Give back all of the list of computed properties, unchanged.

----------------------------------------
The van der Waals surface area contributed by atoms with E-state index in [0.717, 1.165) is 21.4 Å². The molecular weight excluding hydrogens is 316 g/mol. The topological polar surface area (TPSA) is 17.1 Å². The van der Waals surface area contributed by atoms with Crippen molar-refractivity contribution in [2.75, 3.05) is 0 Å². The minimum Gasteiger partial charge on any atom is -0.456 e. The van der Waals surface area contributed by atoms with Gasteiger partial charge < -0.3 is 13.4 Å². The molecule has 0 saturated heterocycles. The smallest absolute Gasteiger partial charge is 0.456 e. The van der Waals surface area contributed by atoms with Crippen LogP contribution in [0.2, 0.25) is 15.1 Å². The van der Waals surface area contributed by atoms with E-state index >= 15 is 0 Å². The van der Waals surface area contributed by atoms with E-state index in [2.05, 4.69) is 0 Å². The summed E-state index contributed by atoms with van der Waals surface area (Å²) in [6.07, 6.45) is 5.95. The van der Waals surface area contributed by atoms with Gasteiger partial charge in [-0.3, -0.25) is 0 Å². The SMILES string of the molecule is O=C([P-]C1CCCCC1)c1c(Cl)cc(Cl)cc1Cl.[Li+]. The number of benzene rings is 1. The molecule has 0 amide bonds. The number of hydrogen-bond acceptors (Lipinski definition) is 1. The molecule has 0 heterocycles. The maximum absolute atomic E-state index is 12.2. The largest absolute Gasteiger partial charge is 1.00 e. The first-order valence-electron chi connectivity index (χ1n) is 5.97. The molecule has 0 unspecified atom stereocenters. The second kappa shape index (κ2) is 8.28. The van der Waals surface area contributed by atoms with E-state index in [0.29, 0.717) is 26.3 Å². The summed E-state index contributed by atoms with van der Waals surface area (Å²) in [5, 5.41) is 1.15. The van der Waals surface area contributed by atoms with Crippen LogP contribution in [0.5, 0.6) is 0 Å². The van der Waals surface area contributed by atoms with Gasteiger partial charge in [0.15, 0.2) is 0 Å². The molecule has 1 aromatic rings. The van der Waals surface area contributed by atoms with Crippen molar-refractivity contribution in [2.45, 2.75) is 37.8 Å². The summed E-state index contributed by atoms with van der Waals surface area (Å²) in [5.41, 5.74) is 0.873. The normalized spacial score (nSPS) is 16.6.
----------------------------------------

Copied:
The van der Waals surface area contributed by atoms with E-state index in [0.717, 1.165) is 21.4 Å². The molecular weight excluding hydrogens is 316 g/mol. The topological polar surface area (TPSA) is 17.1 Å². The van der Waals surface area contributed by atoms with Crippen molar-refractivity contribution in [2.75, 3.05) is 0 Å². The minimum Gasteiger partial charge on any atom is -0.456 e. The van der Waals surface area contributed by atoms with Gasteiger partial charge < -0.3 is 13.4 Å². The molecule has 0 saturated heterocycles. The smallest absolute Gasteiger partial charge is 0.456 e. The van der Waals surface area contributed by atoms with Crippen LogP contribution in [0.2, 0.25) is 15.1 Å². The van der Waals surface area contributed by atoms with E-state index >= 15 is 0 Å². The van der Waals surface area contributed by atoms with E-state index in [2.05, 4.69) is 0 Å². The summed E-state index contributed by atoms with van der Waals surface area (Å²) in [6.07, 6.45) is 5.95. The van der Waals surface area contributed by atoms with Gasteiger partial charge in [-0.3, -0.25) is 0 Å². The SMILES string of the molecule is O=C([P-]C1CCCCC1)c1c(Cl)cc(Cl)cc1Cl.[Li+]. The number of benzene rings is 1. The molecule has 0 amide bonds. The number of hydrogen-bond acceptors (Lipinski definition) is 1. The molecule has 0 heterocycles. The maximum absolute atomic E-state index is 12.2. The largest absolute Gasteiger partial charge is 1.00 e. The first-order valence-electron chi connectivity index (χ1n) is 5.97. The molecule has 0 unspecified atom stereocenters. The second kappa shape index (κ2) is 8.28. The van der Waals surface area contributed by atoms with E-state index in [0.29, 0.717) is 26.3 Å². The summed E-state index contributed by atoms with van der Waals surface area (Å²) in [5, 5.41) is 1.15. The van der Waals surface area contributed by atoms with Crippen LogP contribution in [0.5, 0.6) is 0 Å². The van der Waals surface area contributed by atoms with Gasteiger partial charge in [0.15, 0.2) is 0 Å². The molecule has 1 aromatic rings. The van der Waals surface area contributed by atoms with Crippen molar-refractivity contribution in [2.45, 2.75) is 37.8 Å². The summed E-state index contributed by atoms with van der Waals surface area (Å²) in [5.41, 5.74) is 0.873. The normalized spacial score (nSPS) is 16.6.